Christian Zacho (Danish painter) 1843 - 1913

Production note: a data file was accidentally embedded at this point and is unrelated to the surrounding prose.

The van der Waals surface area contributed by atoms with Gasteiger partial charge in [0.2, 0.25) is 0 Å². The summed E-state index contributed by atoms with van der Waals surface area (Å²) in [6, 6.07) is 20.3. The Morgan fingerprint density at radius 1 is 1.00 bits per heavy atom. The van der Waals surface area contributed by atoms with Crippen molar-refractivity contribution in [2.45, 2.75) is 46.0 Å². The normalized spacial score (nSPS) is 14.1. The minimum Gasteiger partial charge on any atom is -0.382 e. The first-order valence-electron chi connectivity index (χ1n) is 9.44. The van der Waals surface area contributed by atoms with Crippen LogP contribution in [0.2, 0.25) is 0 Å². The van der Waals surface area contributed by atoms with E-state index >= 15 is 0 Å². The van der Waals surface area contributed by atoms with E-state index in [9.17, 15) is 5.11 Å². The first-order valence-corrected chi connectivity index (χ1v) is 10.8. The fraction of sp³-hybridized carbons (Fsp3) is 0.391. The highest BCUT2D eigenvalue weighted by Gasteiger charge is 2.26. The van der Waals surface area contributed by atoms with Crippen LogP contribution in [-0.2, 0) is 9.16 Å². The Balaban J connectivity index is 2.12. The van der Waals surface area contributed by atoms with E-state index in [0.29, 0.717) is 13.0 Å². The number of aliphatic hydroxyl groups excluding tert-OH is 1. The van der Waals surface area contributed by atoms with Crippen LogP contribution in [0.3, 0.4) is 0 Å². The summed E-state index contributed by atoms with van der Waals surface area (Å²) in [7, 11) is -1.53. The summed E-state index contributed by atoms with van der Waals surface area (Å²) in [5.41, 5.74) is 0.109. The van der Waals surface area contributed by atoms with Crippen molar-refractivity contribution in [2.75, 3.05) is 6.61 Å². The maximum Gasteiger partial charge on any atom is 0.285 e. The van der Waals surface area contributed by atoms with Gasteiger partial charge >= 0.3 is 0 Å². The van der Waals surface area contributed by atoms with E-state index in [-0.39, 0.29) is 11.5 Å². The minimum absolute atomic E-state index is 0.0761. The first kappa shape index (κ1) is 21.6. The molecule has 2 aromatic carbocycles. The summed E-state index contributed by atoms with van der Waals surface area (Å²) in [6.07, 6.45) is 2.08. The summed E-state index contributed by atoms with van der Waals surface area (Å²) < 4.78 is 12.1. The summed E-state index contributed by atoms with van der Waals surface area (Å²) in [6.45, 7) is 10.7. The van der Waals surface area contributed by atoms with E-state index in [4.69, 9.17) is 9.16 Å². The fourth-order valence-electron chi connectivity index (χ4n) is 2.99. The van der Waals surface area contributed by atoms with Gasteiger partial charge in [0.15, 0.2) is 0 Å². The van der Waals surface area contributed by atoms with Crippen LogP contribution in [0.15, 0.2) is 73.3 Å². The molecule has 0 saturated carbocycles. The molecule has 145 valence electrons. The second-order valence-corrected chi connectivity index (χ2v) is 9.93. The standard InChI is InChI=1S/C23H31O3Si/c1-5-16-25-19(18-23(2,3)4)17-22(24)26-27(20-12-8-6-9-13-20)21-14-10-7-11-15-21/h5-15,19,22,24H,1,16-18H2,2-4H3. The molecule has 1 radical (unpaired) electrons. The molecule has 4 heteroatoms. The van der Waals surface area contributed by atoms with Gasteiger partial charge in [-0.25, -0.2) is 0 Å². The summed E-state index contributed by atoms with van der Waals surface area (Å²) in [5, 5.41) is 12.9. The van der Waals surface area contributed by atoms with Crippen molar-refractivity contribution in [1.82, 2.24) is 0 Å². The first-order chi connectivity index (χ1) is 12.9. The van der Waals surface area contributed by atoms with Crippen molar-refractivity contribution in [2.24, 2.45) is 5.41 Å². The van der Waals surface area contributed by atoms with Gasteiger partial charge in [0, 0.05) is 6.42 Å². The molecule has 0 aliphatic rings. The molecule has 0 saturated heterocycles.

Peter Mørch Christian Zacho, usually known as Christian Zacho, (31 March 1843, in Grenå – 19 March 1913, in Hellerup) was a Danish landscape painter who is remembered for his idyllic scenes of Danish beech woods. His education at the Royal Danish Academy of Fine Arts from 1862 to 1867 was followed by additional instruction under P. C. Skovgaard and Vilhelm Kyhn who was particularly successful in communicating a grandiose style which allowed Zacho to benefit from new artistic trends. When he was 30, he went to Italy with Anton Thiele, Otto Haslund and Christian Blanche, visiting the Vienna World Exposition on his return in 1873. He was particularly impressed by the French landscape painters, especially those from the Barbizon school, whose work he saw in Vienna. He spent a year with Léon Bonnat in Paris (1875–76) together with Godfred Christensen and William Groth, creating interest for French art and culture in Denmark. Together with P. S. Krøyer, he spent a summer in Brittany. Zacho began to exhibit at Charlottenborg as early as 1865 with En Septemberdag (A September Day) painted in Jutland like most of his earlier works. Later landscapes were of Zealand, Møn and Bornholm. Some of his most successful works are those of woods in the springtime where streams run under tree tops bathed in sunlight. Two of his most appreciated works are his painting of Vinterbillede fra Bretagne, Den første Sne (The First Snow, 1881) and Et stille Vand i Dyrehaven (Quiet Waters in the Dyrhave, 1884). His works can only be described as talented. From a historical viewpoint, his paintings from France, executed with a well-developed technique and a strong sense of colour, are important as they give us a better understanding of the painters who followed in his footsteps. A good example is Vinterbillede fra Bretagne (Winter Scene from Brittany), 1881). Zacho continued to follow the style of the older generation of French landscape painters, especially Théodore Rousseau. There is no sign of Impressionism in his work as can be seen from his paintings of Brittany. Taken as a whole, he work can be said to fall in the Danish landscape tradition. His paintings of Bornholm and Zealand are delicately conceived but are a little conservative. In later life, he also painted portraits. He is however remembered above all for his more traditional, idyllic works which often depicted scenes of Danish beech woods. Zacho was awarded the Thorvaldsen Medal in 1884. Zacho was awarded the Thorvaldsen Medal in 1884 for his Et stille Vand i Dyrehaven.